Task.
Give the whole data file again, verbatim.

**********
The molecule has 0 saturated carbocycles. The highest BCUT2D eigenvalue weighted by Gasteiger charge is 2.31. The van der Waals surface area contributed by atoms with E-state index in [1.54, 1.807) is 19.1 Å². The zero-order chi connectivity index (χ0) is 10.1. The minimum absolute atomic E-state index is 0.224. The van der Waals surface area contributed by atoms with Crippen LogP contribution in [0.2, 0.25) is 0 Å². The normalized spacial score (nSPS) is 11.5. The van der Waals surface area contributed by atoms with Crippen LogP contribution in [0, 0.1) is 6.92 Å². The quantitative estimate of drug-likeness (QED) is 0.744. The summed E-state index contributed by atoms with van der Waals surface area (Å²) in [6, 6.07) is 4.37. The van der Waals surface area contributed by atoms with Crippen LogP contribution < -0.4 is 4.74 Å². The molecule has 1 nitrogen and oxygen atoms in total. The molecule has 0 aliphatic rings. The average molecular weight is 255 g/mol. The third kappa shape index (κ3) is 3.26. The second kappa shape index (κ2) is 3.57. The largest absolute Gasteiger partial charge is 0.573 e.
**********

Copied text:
The molecule has 0 saturated carbocycles. The highest BCUT2D eigenvalue weighted by Gasteiger charge is 2.31. The van der Waals surface area contributed by atoms with E-state index in [1.54, 1.807) is 19.1 Å². The zero-order chi connectivity index (χ0) is 10.1. The minimum absolute atomic E-state index is 0.224. The van der Waals surface area contributed by atoms with Crippen LogP contribution in [0.2, 0.25) is 0 Å². The normalized spacial score (nSPS) is 11.5. The van der Waals surface area contributed by atoms with Crippen LogP contribution in [0, 0.1) is 6.92 Å². The quantitative estimate of drug-likeness (QED) is 0.744. The summed E-state index contributed by atoms with van der Waals surface area (Å²) in [6, 6.07) is 4.37. The van der Waals surface area contributed by atoms with Crippen LogP contribution < -0.4 is 4.74 Å². The molecule has 1 nitrogen and oxygen atoms in total. The molecule has 0 aliphatic rings. The average molecular weight is 255 g/mol. The third kappa shape index (κ3) is 3.26. The second kappa shape index (κ2) is 3.57. The largest absolute Gasteiger partial charge is 0.573 e.